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Xinhua: No fake lives in Beijing – China’s latest society and culture news

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summary of the top news in Chinese society and culture for July 27, 2017. Part of the daily SupChina newsletter, a convenient package of China’s business, political, and cultural news delivered to your inbox for free. Subscribe here.
3 weeks ago
Jiayun Feng

On July 23, Chinese blogger and novelist Zhang Wumao 张五毛 published an essay titled “In Beijing, 20 million people are faking a life” on WeChat (see a translation including the original Chinese). The article went viral, generating more than 5 million views and nearly 20,000 comments overnight. Although the essay has been scrubbed from the Chinese internet, it has triggered a heated debate and sparked a series of countering articles, including some by state media such as the People’s Daily and Xinhua.

Zhang’s essay is caustically funny. He writes about the alienation of people living in a Beijing that is too big, too polluted and congested, and too expensive. At least for migrants: Zhang writes about rich old Beijingers who have “five apartments under their butts,” while the people from the provinces who do most of the work in the city struggle to afford even a tiny house in the outer suburbs. He also writes about the ongoing teardown of small shops and restaurants — mostly owned by non-locals — and how the years of destruction mean that even old Beijingers don’t really have a home to go back to. The essay ends:

Those who have achieved their dreams of success are now escaping. They’re off to Australia, New Zealand, Canada, or the West Coast of the United States. Those whose dreams have been dashed are also escaping. They are returning to Hebei, the Northeast, to their hometowns.
There are over 20 million people left in this city, pretending to live. In reality, there simply is no life in this city. Here, all we have is the dreams of a minority, and the work of the masses.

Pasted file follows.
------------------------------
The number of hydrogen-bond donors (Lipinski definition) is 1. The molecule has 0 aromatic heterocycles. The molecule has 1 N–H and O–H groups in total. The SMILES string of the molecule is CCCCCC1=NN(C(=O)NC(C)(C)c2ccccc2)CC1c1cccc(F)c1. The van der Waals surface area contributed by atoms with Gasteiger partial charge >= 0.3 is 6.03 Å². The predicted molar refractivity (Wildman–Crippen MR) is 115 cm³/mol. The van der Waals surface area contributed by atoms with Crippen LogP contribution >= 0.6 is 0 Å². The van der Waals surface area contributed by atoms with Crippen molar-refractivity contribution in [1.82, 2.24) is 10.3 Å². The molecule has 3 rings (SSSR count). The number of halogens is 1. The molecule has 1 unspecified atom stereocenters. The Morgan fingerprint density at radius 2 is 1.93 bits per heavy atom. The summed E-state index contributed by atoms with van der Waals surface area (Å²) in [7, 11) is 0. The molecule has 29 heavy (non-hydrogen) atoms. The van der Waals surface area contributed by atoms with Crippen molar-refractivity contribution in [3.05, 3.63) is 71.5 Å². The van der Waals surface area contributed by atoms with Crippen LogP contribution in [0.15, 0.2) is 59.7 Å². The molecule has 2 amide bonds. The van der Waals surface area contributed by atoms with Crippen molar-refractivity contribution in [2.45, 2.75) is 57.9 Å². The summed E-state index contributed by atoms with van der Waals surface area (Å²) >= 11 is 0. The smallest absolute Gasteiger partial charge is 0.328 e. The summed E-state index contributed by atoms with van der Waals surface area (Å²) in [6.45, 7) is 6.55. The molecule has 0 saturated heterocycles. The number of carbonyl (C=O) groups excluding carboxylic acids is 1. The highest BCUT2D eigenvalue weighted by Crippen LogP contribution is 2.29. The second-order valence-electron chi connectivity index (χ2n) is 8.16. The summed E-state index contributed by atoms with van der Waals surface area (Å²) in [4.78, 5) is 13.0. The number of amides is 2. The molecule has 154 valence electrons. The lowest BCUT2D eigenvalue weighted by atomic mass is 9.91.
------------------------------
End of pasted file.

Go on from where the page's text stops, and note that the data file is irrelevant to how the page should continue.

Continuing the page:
Online, the essay was praised by some for its authenticity and insightfulness, while others criticized it for making a fuss out of nothing. A variety of commentaries emerged on Chinese social media, including the most popular one (in Chinese), “You owe every Beijing child five houses,” a direct rebuttal to Zhang’s claim about the housing wealth of Beijingers.

Xinhua published its own response — a commentary (in Chinese) called “Lives in a city cannot be faked,” which states, “Every city is made up of locals and immigrants,” adding, “Beijing, in fact, is every Beijinger’s home. Meanwhile, it is the capital of the whole nation.” The People’s Daily also published an article (in Chinese), blaming Zhang for “inciting sentiments” on purpose, to which one internet user replied (in Chinese), “Apparently, sentiments are not allowed in Beijing.”

—Jiayun Feng


By Jiayun Feng
Jiayun is a Chinese native and was born in Shanghai, where she spent her first 20 years and earned a bachelor’s degree in journalism at Fudan University. Interested in writing for a global audience, she attended the NYU Graduate School of Journalism for its Global & Joint Program Studies, which allows her to pursue a journalistic career along with her interest in international relations. She has previously interned for Sixth Tone and Shanghai Daily.
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